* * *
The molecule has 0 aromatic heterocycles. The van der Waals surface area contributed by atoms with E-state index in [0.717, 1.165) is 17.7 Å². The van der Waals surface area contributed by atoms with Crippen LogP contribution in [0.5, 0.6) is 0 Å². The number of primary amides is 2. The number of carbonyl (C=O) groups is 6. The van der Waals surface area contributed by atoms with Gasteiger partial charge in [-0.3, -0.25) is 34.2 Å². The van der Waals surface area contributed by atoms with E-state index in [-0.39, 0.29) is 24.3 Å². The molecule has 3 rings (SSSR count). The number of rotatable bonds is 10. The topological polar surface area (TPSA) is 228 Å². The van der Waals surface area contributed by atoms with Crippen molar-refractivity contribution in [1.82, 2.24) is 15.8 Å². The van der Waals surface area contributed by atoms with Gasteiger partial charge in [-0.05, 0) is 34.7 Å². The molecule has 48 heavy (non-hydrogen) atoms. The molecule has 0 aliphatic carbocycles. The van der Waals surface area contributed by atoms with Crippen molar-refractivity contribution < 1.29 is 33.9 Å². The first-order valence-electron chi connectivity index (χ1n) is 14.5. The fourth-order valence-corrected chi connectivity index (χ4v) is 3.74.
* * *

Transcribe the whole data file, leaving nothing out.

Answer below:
The molecule has 0 aromatic heterocycles. The van der Waals surface area contributed by atoms with E-state index in [0.717, 1.165) is 17.7 Å². The van der Waals surface area contributed by atoms with Crippen LogP contribution in [0.5, 0.6) is 0 Å². The number of primary amides is 2. The number of carbonyl (C=O) groups is 6. The van der Waals surface area contributed by atoms with Gasteiger partial charge in [-0.3, -0.25) is 34.2 Å². The van der Waals surface area contributed by atoms with E-state index in [-0.39, 0.29) is 24.3 Å². The molecule has 3 rings (SSSR count). The number of rotatable bonds is 10. The topological polar surface area (TPSA) is 228 Å². The van der Waals surface area contributed by atoms with Crippen molar-refractivity contribution in [1.82, 2.24) is 15.8 Å². The van der Waals surface area contributed by atoms with Gasteiger partial charge in [-0.05, 0) is 34.7 Å². The molecule has 48 heavy (non-hydrogen) atoms. The molecule has 0 aliphatic carbocycles. The van der Waals surface area contributed by atoms with Crippen molar-refractivity contribution < 1.29 is 33.9 Å². The first-order valence-electron chi connectivity index (χ1n) is 14.5. The fourth-order valence-corrected chi connectivity index (χ4v) is 3.74.